‘Absolutely Extraordinary’: Extremely Rare White Alligator Born in Orlando’s Gatorland

A white alligator at Audubon Aquarium of the Americas. (Jeffrey Greenberg/Universal Images
Jeffrey Greenberg/Universal Images Group via Getty; gatorland_orlando Instagram

Orlando, Florida’s, Gatorland has made history with the birth of an extremely rare white leucistic alligator – one of just eight in the entire world.

The alligator-themed park announced the “extraordinary” birth Thursday, which made the baby gator the first-ever of its kind to be born in captivity, according to Fox 35 Orlando.

“Oh boy, we have some exciting news here at Gatorland,” said Mark McHugh, President and CEO of Gatorland, on Instagram. “For the first time since a nest of leucistic alligators was discovered in the swamps of Louisiana 36 years ago, we have the first birth of a solid white alligator ever recorded from those original alligators. This is beyond ‘rare,’ it is absolutely extraordinary!”

The new white gator, a female, along with her typically-colored brother, were born to reptilian parents Jeyan and Ashley, Gatorland announced.

Leucistic gators are “the rarest genetic variation in the American alligator,” McHugh said.

The siblings weigh 96 grams and are just under 100 cm long, the park’s statement read.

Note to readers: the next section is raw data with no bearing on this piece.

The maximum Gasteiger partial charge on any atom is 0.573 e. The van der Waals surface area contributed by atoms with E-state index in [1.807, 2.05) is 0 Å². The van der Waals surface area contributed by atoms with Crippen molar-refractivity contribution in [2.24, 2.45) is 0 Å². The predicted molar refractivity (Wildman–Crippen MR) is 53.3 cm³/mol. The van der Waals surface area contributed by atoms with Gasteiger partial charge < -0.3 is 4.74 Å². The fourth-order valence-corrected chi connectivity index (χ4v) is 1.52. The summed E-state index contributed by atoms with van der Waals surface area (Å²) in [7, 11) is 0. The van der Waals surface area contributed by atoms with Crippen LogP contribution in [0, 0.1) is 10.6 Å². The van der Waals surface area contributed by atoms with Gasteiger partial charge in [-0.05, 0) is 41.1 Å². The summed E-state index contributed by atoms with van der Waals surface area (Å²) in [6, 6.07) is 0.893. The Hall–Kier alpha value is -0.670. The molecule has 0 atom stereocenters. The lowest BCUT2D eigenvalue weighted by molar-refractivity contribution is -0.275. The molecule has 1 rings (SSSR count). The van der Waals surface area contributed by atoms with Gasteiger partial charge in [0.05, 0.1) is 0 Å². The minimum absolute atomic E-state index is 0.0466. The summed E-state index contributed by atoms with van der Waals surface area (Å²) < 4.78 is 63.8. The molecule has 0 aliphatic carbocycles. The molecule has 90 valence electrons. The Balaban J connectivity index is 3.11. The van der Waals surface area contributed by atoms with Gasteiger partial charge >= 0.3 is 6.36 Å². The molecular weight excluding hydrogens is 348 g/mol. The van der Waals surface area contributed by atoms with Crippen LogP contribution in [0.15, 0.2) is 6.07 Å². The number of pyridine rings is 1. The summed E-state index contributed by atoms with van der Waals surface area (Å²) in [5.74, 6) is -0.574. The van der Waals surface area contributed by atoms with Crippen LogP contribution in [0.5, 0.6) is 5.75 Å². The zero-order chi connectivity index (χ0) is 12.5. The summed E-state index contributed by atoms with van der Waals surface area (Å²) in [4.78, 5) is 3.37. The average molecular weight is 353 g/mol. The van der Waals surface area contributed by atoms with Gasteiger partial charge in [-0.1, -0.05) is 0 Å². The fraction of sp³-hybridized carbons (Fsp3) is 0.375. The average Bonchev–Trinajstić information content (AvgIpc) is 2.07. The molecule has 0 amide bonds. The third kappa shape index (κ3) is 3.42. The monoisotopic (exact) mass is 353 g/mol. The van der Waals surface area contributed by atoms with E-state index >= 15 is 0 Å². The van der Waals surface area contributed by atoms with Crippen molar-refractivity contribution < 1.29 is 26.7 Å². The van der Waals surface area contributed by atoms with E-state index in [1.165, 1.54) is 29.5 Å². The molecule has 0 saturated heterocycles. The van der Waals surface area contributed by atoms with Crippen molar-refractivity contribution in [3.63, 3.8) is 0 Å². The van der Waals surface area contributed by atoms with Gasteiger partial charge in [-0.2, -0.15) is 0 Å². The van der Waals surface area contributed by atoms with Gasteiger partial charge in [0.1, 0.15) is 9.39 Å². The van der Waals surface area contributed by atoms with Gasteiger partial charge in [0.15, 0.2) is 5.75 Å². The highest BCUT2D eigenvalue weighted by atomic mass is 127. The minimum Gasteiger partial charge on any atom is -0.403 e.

The Gatorland vet gave them both an “A+” at their recent health check-up, as they continue to eat bite-sized pieces of raw chicken and other nutritional supplements.

While leucistic alligators are white, they are not to be confused with albino alligators, which have a complete loss of pigment indicated by their pale pink eyes. The new leucistic gator, whose name has yet to be chosen, has blue eyes. 

“Leucism in alligators causes white coloration, but they often have patches or splotches of normal coloration on their skin,” according to Gatorland. “Without the darker skin pigmentation, they can’t have direct sunlight for long periods of time because they sunburn easily.”

Leucism is already rare, but the new baby is even rarer due to her completely white coloring.

Gatorland plans to display the baby gator siblings in early 2024 for guests to see. 

They’ll be closely monitored under vet care for now, McHugh added, noting that the park is “being very careful with their safety and security.”

The park also announced in their Instagram post that they need help selecting names for the new pair of babies, asking the public to submit their best suggestions.


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